Washington Report: EMS Flights Added to Most Wanted List

 - December 1, 2008, 10:56 AM

Concerned by mounting losses in emergency medical services (EMS) flights, the NTSB has added the safety of such flights to its 2009 Most Wanted List of Safety Improvements.

“Our Most Wanted List, which was created in 1990, was designed to raise the public’s awareness and support for transportation safety issues,” said NTSB chairman Mark Rosenker. “The safety issues on this list are critical to improving transportation safety. When acted upon, these recommendations will reduce accidents and save lives.”

A concerted effort must be made to improve the safety of EMS flights, the Board said. Although the NTSB previously has issued recommendations to improve EMS safety, the FAA has not implemented the changes. In the past 11 months, there have been nine EMS accidents resulting in 35 fatalities.

Four other aviation safety issues remain on the Most Wanted List. These are: improving runway safety, reducing dangers to aircraft flying in icing conditions, requiring cockpit image recorders and improving crew resource management training for Part 135 on-demand carriers.

Since the list first came out nearly 20 years ago, improvement of runway safety has been on it. In the past two decades, the Safety Board has issued numerous safety recommendations addressing this issue and now believes that implementing a safety system for ground movement with direct warnings to flight crews will improve runway safety.

Another recommendation in this issue area would require pilots to conduct landing distance assessments before every landing based on existing performance data, actual conditions and incorporating a minimum safety margin of 15 percent. Also, a new recommendation was added to this subject area that would provide pilots with information alerts in the cockpit regarding attempted takeoffs from a taxiway or the wrong runway.

The NTSB noted that the FAA has yet to complete efforts to revise icing certification criteria, testing requirements and restrictions on operating in icing conditions. A recommendation added this year on de-ice boots addresses a widely held, but incorrect, belief that activation of de-ice boots be delayed rather than started immediately upon entering icing conditions.

The agency also urged the FAA

to require image recorders because conventional cockpit voice recorders (CVR) and flight data recorders (FDR) do not show the initial cockpit environment leading to a crash.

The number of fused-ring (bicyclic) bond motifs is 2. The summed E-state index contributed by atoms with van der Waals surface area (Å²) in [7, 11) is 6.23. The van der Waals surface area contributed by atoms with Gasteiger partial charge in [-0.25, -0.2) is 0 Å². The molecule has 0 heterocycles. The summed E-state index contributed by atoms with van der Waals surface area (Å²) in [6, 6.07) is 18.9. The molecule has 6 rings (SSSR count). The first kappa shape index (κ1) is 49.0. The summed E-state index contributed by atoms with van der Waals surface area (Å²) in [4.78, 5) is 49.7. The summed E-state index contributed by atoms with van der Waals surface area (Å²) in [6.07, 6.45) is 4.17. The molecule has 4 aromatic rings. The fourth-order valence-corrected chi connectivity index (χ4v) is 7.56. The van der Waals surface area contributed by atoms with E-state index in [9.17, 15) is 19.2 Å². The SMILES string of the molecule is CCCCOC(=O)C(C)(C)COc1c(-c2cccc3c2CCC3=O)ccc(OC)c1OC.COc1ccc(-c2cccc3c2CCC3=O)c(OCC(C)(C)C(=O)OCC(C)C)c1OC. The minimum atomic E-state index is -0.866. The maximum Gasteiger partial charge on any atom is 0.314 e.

According to the Safety Board, image recording systems, a supplement to the CVR and FDR that are currently on large aircraft, would provide critical information about the actions inside the cockpit before and during the accident. In addition, image recorders could be retrofitted on smaller airplanes that do not have voice recorders.

One aviation issue–elimination of flammable fuel/air vapors in fuel tanks on transport category aircraft–was removed from the list. On July 21, the FAA published a final rule that requires fuel/air mixtures in all fuel tanks to be below a prescribed flammability level for all newly manufactured aircraft that have more than 30 seats, as well as modifications to passenger-carrying aircraft manufactured after Jan. 1, 1992.

The Board kept the issue of improving crew resource management training for on-demand Part 135 carriers on the list with no changes.

Another safety improvement that has been on the Most Wanted List since its inception is human fatigue in aviation, marine and pipeline operations. The NTSB has long been concerned about the effects of fatigue on people performing critical functions in all modes of transportation.

Fatigue in the railroad industry also had been included, but was removed from the latest list due to the Railroad Safety Improvement Act of 2008, a provision to expand the Department of Transportation’s regulatory authority over railroad working hours.

Noting that fatigue in the transportation industry exposes the traveling public to unnecessary risk, the NTSB said that setting work-hour limits based on fatigue research, circadian rhythms and sleep/rest requirements will reduce that risk.

“All of these safety-related issues highlighted in the Most Wanted List should be addressed promptly,” Rosenker said. “Though we are encouraged by progress being made, resulting in some items being removed from the list, several of these safety concerns have been on the list since its inception. That is unacceptable.”